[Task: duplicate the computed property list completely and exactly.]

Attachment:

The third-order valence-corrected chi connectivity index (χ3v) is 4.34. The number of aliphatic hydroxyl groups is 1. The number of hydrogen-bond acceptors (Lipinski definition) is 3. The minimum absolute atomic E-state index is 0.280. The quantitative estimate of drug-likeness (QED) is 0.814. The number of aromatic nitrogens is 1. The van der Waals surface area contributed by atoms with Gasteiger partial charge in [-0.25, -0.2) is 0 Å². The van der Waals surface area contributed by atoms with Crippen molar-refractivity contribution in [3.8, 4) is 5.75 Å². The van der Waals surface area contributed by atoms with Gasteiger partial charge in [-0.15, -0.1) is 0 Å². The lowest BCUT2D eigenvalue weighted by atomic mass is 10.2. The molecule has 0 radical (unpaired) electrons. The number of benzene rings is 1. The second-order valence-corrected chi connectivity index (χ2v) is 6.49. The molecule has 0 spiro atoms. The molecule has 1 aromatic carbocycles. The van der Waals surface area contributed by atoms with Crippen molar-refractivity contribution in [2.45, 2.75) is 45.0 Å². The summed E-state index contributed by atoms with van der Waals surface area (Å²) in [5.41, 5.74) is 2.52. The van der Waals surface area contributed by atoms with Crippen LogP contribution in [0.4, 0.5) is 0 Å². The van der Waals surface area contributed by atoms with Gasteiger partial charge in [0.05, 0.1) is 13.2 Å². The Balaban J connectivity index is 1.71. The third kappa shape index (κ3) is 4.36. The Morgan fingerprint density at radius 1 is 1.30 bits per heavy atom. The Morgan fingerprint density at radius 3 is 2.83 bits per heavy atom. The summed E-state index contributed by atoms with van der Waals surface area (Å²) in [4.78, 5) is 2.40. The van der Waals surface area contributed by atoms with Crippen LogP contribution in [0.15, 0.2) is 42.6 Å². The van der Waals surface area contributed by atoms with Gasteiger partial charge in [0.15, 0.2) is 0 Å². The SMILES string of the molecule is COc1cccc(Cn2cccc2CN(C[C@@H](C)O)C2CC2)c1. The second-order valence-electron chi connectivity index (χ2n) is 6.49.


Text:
The third-order valence-corrected chi connectivity index (χ3v) is 4.34. The number of aliphatic hydroxyl groups is 1. The number of hydrogen-bond acceptors (Lipinski definition) is 3. The minimum absolute atomic E-state index is 0.280. The quantitative estimate of drug-likeness (QED) is 0.814. The number of aromatic nitrogens is 1. The van der Waals surface area contributed by atoms with Gasteiger partial charge in [-0.25, -0.2) is 0 Å². The van der Waals surface area contributed by atoms with Crippen molar-refractivity contribution in [3.8, 4) is 5.75 Å². The van der Waals surface area contributed by atoms with Gasteiger partial charge in [-0.15, -0.1) is 0 Å². The lowest BCUT2D eigenvalue weighted by atomic mass is 10.2. The molecule has 0 radical (unpaired) electrons. The number of benzene rings is 1. The second-order valence-corrected chi connectivity index (χ2v) is 6.49. The molecule has 0 spiro atoms. The molecule has 1 aromatic carbocycles. The van der Waals surface area contributed by atoms with Crippen molar-refractivity contribution in [2.45, 2.75) is 45.0 Å². The summed E-state index contributed by atoms with van der Waals surface area (Å²) in [5.41, 5.74) is 2.52. The van der Waals surface area contributed by atoms with Crippen LogP contribution in [0.4, 0.5) is 0 Å². The van der Waals surface area contributed by atoms with Gasteiger partial charge in [0.05, 0.1) is 13.2 Å². The Balaban J connectivity index is 1.71. The third kappa shape index (κ3) is 4.36. The Morgan fingerprint density at radius 1 is 1.30 bits per heavy atom. The Morgan fingerprint density at radius 3 is 2.83 bits per heavy atom. The summed E-state index contributed by atoms with van der Waals surface area (Å²) in [4.78, 5) is 2.40. The van der Waals surface area contributed by atoms with Crippen LogP contribution in [0.15, 0.2) is 42.6 Å². The van der Waals surface area contributed by atoms with Gasteiger partial charge in [0.15, 0.2) is 0 Å². The SMILES string of the molecule is COc1cccc(Cn2cccc2CN(C[C@@H](C)O)C2CC2)c1. The second-order valence-electron chi connectivity index (χ2n) is 6.49.